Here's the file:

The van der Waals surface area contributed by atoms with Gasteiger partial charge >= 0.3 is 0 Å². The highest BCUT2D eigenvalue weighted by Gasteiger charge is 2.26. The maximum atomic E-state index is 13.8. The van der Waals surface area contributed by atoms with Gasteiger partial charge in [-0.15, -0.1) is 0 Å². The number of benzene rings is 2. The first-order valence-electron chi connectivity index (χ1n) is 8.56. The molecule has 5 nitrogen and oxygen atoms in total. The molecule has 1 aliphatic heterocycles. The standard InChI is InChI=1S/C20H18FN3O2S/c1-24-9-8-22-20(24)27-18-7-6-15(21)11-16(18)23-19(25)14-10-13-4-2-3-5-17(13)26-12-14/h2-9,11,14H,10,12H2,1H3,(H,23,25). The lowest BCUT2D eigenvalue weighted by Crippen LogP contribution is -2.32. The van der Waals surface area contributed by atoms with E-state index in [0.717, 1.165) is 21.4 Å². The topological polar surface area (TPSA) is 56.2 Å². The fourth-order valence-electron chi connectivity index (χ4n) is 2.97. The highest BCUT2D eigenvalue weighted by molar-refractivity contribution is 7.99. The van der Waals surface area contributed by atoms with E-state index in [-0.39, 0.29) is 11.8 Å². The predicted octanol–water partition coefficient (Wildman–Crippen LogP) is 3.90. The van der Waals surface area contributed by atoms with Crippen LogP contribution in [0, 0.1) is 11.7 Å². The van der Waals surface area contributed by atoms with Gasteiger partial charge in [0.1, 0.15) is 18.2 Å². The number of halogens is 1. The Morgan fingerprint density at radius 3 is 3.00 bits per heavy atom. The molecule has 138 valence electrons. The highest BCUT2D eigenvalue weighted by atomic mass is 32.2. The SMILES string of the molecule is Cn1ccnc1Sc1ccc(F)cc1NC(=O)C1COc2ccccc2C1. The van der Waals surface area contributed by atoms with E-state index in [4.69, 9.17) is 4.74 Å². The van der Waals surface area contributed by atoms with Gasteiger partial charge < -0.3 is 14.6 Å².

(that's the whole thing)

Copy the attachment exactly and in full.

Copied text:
The van der Waals surface area contributed by atoms with Gasteiger partial charge >= 0.3 is 0 Å². The highest BCUT2D eigenvalue weighted by Gasteiger charge is 2.26. The maximum atomic E-state index is 13.8. The van der Waals surface area contributed by atoms with Gasteiger partial charge in [-0.15, -0.1) is 0 Å². The number of benzene rings is 2. The first-order valence-electron chi connectivity index (χ1n) is 8.56. The molecule has 5 nitrogen and oxygen atoms in total. The molecule has 1 aliphatic heterocycles. The standard InChI is InChI=1S/C20H18FN3O2S/c1-24-9-8-22-20(24)27-18-7-6-15(21)11-16(18)23-19(25)14-10-13-4-2-3-5-17(13)26-12-14/h2-9,11,14H,10,12H2,1H3,(H,23,25). The lowest BCUT2D eigenvalue weighted by Crippen LogP contribution is -2.32. The van der Waals surface area contributed by atoms with E-state index in [0.717, 1.165) is 21.4 Å². The topological polar surface area (TPSA) is 56.2 Å². The fourth-order valence-electron chi connectivity index (χ4n) is 2.97. The highest BCUT2D eigenvalue weighted by molar-refractivity contribution is 7.99. The van der Waals surface area contributed by atoms with E-state index in [-0.39, 0.29) is 11.8 Å². The predicted octanol–water partition coefficient (Wildman–Crippen LogP) is 3.90. The van der Waals surface area contributed by atoms with Crippen LogP contribution in [0, 0.1) is 11.7 Å². The van der Waals surface area contributed by atoms with Gasteiger partial charge in [0.1, 0.15) is 18.2 Å². The number of halogens is 1. The Morgan fingerprint density at radius 3 is 3.00 bits per heavy atom. The molecule has 138 valence electrons. The highest BCUT2D eigenvalue weighted by atomic mass is 32.2. The SMILES string of the molecule is Cn1ccnc1Sc1ccc(F)cc1NC(=O)C1COc2ccccc2C1. The van der Waals surface area contributed by atoms with E-state index in [4.69, 9.17) is 4.74 Å². The van der Waals surface area contributed by atoms with Gasteiger partial charge < -0.3 is 14.6 Å².